A news source called NTD posted an article on Wednesday about the impact of the eviction moratorium. NTD is a New York-based, global television network founded in 2001 by Chinese-Americans who fled communism. I think their perspective is very interesting.
The article reports:
Extended rent moratoriums and the slow distribution of billions in federal rent assistance are driving many small landlords to call it quits.
“Nobody wants to become a landlord anymore,” said Diane Baird, executive director of the Lake Erie Landlord Association. “And we have very few new people entering into the business.”
The Lake Erie Landlord Association represents landlords in northern Ohio, southern Michigan, and western Pennsylvania.
Jon Frickensmith, president of the South Wisconsin Landlord Association, told The Epoch Times, “Multiple landlords have told me they are selling out. They ask us how to get out of the business and how to get the tenants out of their houses. These are mom-and-pop operators, the kind of landlords that are willing to take tenants with bad credit or a criminal history. This will only add to the housing crisis.”
The vast majority of landlords in the United States are individuals, with most owning one or two rental houses.
The article notes:
The National Equity Atlas estimates that American landlords are owed more than $21 billion in overdue rent.
Don James, president of the Florida Landlord Association in Coral Gables, believes the moratorium is detrimental to renters as well as landlords.
“We as landlords cannot enforce our rental contracts and, this being a seller’s market, (it) is forcing landlords to sell their properties. This is going to cause shrinking of rental facilities, thus hurting renters.”
Mike Bodeis, president of the 450-member Port Huron Area Landlord Association, and himself the owner of 40 rental houses, told The Epoch Times, “It’s a myth that 3.6 million Americans may soon be made homeless. Two-thirds of them could be paying their rent, but are not because they choose not to. They did not choose to pay their rent or utility bills with all the stimulus money they received.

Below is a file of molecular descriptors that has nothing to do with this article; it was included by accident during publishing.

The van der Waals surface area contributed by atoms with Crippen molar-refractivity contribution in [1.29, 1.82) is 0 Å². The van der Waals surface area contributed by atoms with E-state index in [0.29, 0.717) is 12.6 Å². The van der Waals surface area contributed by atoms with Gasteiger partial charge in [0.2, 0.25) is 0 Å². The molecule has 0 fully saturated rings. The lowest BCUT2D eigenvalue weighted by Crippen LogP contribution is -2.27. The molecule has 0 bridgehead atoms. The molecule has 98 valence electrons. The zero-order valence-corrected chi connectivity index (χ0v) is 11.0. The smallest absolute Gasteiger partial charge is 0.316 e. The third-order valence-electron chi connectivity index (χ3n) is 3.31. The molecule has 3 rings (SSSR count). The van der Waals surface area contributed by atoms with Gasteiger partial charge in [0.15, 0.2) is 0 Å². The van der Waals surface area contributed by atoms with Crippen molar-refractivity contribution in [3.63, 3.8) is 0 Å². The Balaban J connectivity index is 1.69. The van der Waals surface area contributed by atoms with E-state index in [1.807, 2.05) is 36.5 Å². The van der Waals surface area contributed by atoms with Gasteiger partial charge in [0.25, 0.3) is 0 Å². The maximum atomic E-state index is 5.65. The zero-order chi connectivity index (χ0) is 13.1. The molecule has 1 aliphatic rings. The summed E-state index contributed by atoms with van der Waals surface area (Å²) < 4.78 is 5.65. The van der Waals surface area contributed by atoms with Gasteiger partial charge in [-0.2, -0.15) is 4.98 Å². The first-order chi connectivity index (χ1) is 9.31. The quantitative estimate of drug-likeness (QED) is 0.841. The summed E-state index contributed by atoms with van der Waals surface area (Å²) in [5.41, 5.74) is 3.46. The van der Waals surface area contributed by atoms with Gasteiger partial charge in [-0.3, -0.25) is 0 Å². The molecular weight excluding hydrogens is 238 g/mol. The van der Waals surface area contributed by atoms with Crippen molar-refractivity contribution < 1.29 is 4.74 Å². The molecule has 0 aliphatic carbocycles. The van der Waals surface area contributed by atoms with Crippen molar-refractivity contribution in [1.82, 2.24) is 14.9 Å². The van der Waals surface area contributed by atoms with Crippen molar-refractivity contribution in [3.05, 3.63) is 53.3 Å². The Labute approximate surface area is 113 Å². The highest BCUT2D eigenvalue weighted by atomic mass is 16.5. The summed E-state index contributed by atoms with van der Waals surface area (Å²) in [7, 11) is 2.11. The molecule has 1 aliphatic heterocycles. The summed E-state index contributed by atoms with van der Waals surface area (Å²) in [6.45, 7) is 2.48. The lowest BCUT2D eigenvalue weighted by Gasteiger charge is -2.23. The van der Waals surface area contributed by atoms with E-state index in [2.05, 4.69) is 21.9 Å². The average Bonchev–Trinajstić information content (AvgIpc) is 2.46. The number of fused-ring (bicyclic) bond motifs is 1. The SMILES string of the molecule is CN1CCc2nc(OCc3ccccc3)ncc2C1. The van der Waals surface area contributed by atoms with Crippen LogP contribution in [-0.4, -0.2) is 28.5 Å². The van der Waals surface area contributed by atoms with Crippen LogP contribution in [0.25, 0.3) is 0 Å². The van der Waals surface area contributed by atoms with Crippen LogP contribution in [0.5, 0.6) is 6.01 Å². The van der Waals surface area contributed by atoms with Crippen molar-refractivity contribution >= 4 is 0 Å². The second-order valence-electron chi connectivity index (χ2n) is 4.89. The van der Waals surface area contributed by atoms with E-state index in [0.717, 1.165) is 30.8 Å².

To illustrate, Bodeis said, “In one eviction, in which I personally participated, we took six flatscreen TVs out of the house. It’s all about priorities.”
I have seen this lack of priorities in action before. Poverty has a lot more to it than how much money a person makes. It has to do with learning to set priorities and make responsible decisions. After hurricane Katrina, residents in New Orleans received government checks of a couple of thousand dollars to provide for temporary housing–the government understood that much of the housing in New Orleans was uninhabitable after the hurricane. As soon as those checks were received, business at the strip clubs and riverboat gambling casinos increased rapidly. Many of the people who received those checks had never been taught to plan for the future or to be financially responsible. Many people who were out of work because of the Covid epidemic did the same sort of thing.
The problem of reckless personal spending has its roots in our culture, our education system, and our government. Our government sets the example of reckless spending; our citizens follow that example. Out schools do not teach basic life skills such as budgeting, basic financial planning, and personal responsibility. Our culture is one of instant gratification–the use of credit cards is encouraged, enormous education debt is encouraged, and many Americans have incurred more debt than they will ever be able to pay off.
Putting a moratorium on evictions is not the answer. Getting the money to the renters who need it and somehow putting guardrails around how the money is spent is what is needed.